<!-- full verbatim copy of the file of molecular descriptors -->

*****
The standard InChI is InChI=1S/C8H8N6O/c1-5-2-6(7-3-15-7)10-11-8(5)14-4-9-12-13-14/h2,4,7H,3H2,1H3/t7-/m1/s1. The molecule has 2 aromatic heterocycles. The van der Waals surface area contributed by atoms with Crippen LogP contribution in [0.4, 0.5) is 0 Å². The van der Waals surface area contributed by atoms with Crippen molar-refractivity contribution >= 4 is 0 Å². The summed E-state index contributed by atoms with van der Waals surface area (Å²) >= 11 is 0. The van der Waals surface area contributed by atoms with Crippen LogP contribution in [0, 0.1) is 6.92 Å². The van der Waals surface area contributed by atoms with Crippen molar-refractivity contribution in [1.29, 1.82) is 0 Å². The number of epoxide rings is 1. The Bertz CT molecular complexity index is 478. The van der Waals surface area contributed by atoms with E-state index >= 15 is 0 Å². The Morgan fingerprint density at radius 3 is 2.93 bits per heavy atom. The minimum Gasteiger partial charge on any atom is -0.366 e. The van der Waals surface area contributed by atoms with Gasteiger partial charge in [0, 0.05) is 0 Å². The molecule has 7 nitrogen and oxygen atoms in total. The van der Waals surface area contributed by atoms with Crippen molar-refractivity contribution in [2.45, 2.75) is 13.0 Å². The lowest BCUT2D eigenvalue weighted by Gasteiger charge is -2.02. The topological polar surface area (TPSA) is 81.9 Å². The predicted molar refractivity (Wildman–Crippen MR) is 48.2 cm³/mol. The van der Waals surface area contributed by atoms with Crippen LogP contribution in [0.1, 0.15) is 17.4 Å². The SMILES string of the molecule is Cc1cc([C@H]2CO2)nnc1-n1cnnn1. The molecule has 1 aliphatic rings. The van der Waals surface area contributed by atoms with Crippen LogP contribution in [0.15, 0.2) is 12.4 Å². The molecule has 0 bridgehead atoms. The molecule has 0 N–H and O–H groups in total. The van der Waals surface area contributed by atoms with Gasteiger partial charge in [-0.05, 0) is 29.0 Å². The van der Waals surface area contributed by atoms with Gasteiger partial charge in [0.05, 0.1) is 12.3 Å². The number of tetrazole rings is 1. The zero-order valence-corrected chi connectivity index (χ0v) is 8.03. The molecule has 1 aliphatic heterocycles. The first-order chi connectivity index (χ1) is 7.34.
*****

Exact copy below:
The standard InChI is InChI=1S/C8H8N6O/c1-5-2-6(7-3-15-7)10-11-8(5)14-4-9-12-13-14/h2,4,7H,3H2,1H3/t7-/m1/s1. The molecule has 2 aromatic heterocycles. The van der Waals surface area contributed by atoms with Crippen LogP contribution in [0.4, 0.5) is 0 Å². The van der Waals surface area contributed by atoms with Crippen molar-refractivity contribution >= 4 is 0 Å². The summed E-state index contributed by atoms with van der Waals surface area (Å²) >= 11 is 0. The van der Waals surface area contributed by atoms with Crippen LogP contribution in [0, 0.1) is 6.92 Å². The van der Waals surface area contributed by atoms with Crippen molar-refractivity contribution in [1.29, 1.82) is 0 Å². The number of epoxide rings is 1. The Bertz CT molecular complexity index is 478. The van der Waals surface area contributed by atoms with E-state index >= 15 is 0 Å². The Morgan fingerprint density at radius 3 is 2.93 bits per heavy atom. The minimum Gasteiger partial charge on any atom is -0.366 e. The van der Waals surface area contributed by atoms with Gasteiger partial charge in [0, 0.05) is 0 Å². The molecule has 7 nitrogen and oxygen atoms in total. The van der Waals surface area contributed by atoms with Crippen molar-refractivity contribution in [2.45, 2.75) is 13.0 Å². The lowest BCUT2D eigenvalue weighted by Gasteiger charge is -2.02. The topological polar surface area (TPSA) is 81.9 Å². The predicted molar refractivity (Wildman–Crippen MR) is 48.2 cm³/mol. The van der Waals surface area contributed by atoms with Crippen LogP contribution in [0.1, 0.15) is 17.4 Å². The SMILES string of the molecule is Cc1cc([C@H]2CO2)nnc1-n1cnnn1. The molecule has 1 aliphatic rings. The van der Waals surface area contributed by atoms with Crippen LogP contribution in [0.15, 0.2) is 12.4 Å². The molecule has 0 bridgehead atoms. The molecule has 0 N–H and O–H groups in total. The van der Waals surface area contributed by atoms with Gasteiger partial charge in [-0.05, 0) is 29.0 Å². The van der Waals surface area contributed by atoms with Gasteiger partial charge in [0.05, 0.1) is 12.3 Å². The number of tetrazole rings is 1. The zero-order valence-corrected chi connectivity index (χ0v) is 8.03. The molecule has 1 aliphatic heterocycles. The first-order chi connectivity index (χ1) is 7.34.